Thin sheets of ice cracked and popped on either side of Yahtzee’s bow while nosing out of the marina towards open water. The sound was cringeworthy but worth it to be free again: Free from the ice and harbor. Free from the shackles of the boatyard. Free from months of planning and work installing a new engine.
When clear of the breakwater, I throttled up with a wry smile that spread across my face watching our speed climb. Accordingly, the boys were equally as excited and a bundled up Magnus turned from looking at the mountains to me and quipped, “It’s so great to be out again, Dad!” Indeed it is, Mag.
Those who have followed this blog over the years know that winter cruising in the Pacific Northwest was something that we cherished. Empty anchorages, crackling beach fires, windy passages and even the cooler weather always made for incredible family adventures. It worked for us. We loved it, and I like to think that our three winters around the Salish Sea prepared us well for cruising in Alaska.
Winters here at 60 degrees north are, as you might imagine, a bit different — but not too much. Seward is located in a temperate rainforest, too, which means the harbor doesn’t fully freeze over and average highs, at their lowest, typically hover around freezing. Overall, we are about 10 to 15 degrees cooler up here in general than Puget Sound, the San Juan Islands and British Columbia. Last winter Yahtzee was too much of a construction zone to be cruised, but this year we’ve left her cruise-ready and vowed to get off the dock whenever the opportunity presents itself. Last weekend was one of those perfect moments.
Friday morning started a bit shaky with an intense earthquake, but when the tsunami warning was lifted the boys and I were in full go mode getting us ready to shove off when Jill finished work. Frost crunched under our boots walking down the dock and the afternoon sun soon fell behind the mountains to the west, but there was not a breath of wind to be had on the bay — perfect to test the new diesel. This was the first real sea trial and we motored 8 miles south towards Thumb Cove like we literally never have before. Yahtzee felt like a completely different boat and even gained about 1.5 knots of cruising speed.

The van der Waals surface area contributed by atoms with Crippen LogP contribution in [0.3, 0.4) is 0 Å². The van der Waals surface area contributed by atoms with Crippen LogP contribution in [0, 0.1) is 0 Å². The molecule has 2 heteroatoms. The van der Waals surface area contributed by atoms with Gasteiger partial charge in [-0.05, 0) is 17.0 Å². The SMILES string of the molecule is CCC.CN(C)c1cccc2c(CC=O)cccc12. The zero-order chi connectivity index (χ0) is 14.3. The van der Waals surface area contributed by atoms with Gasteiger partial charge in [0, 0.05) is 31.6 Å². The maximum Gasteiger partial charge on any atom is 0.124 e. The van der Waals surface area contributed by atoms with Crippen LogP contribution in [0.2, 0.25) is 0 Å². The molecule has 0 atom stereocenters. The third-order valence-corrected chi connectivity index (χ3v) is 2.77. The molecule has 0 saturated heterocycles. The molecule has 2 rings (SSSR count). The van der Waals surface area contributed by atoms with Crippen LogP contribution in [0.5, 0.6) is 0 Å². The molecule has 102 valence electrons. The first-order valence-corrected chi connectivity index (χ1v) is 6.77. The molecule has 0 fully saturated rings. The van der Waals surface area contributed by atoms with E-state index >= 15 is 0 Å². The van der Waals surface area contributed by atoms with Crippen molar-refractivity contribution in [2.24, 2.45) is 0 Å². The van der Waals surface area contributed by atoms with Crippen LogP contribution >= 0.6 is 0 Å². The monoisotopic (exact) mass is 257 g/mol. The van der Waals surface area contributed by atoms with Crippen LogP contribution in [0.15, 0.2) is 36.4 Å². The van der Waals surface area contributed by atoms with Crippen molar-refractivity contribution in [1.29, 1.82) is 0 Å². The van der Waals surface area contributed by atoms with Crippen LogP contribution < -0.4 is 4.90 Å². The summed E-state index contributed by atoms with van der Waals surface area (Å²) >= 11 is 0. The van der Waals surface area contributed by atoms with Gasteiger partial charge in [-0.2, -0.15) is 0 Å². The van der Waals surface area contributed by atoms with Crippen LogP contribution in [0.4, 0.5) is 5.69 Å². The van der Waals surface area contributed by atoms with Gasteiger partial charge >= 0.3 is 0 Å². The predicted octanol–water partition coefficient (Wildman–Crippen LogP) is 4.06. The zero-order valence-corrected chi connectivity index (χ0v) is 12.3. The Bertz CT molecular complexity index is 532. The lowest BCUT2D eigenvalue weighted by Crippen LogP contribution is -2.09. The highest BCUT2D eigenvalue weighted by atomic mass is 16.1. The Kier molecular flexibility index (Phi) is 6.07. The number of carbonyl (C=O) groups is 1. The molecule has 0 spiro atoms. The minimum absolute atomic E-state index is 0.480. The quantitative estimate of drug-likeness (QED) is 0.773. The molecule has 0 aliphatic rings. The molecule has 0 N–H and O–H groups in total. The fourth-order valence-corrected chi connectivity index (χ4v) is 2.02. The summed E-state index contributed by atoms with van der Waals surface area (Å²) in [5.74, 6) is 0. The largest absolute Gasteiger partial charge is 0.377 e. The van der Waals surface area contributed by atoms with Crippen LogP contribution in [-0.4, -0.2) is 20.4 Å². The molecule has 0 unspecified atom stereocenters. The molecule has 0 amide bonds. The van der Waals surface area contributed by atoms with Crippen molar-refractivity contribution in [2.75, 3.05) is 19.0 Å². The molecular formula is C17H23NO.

When settled into our favorite nook in the cove, we quickly made for the beach to kick off our weekend and play in the last vestiges of daylight. What ensued over the next couple days was one of those splendid short cruising trips that made us want to keep going and going. Soon enough, we had to tell ourselves. Instead, we were keen to simply enjoy the moments we were in.
A soggy Saturday didn’t allow for a fire on the beach so we took our load of dry wood into one of the cozy public use cabins and turned it into a warm base camp for the day. Hiking in the moss-covered woods, cooking on the wood stove, dancing in front of the fire and combing the beach, we made the absolute best of our time in this magical place. It’s easy to do that at Thumb Cove.
Alaska once again showed us her many moods and the cove was in full-on breathtaking awe because of it. Williwaws occasionally surged down the mountainsides and buffeted Yahtzee, who tugged smartly at her anchor. Rain squalls gave way to pockets of blue sky and bits of sunshine. And when the showers and wind did fully stop, the sea transformed into a tranquil pane of glass.
That night, after the rain tapered and the clouds cleared, Jill and I sat in the cockpit with a hot toddy staring skyward in wonder. The faint outlines of tall mountain peaks and ridges cut through bright constellations, making us seem like a mere droplet of water in the ocean. Here we were again, out in the familiar wilderness that we love, looking up from the deck of our home and sailboat, feeling so rich with experience. And there was no place we’d have rather been. Yes, this was winter cruising at its finest.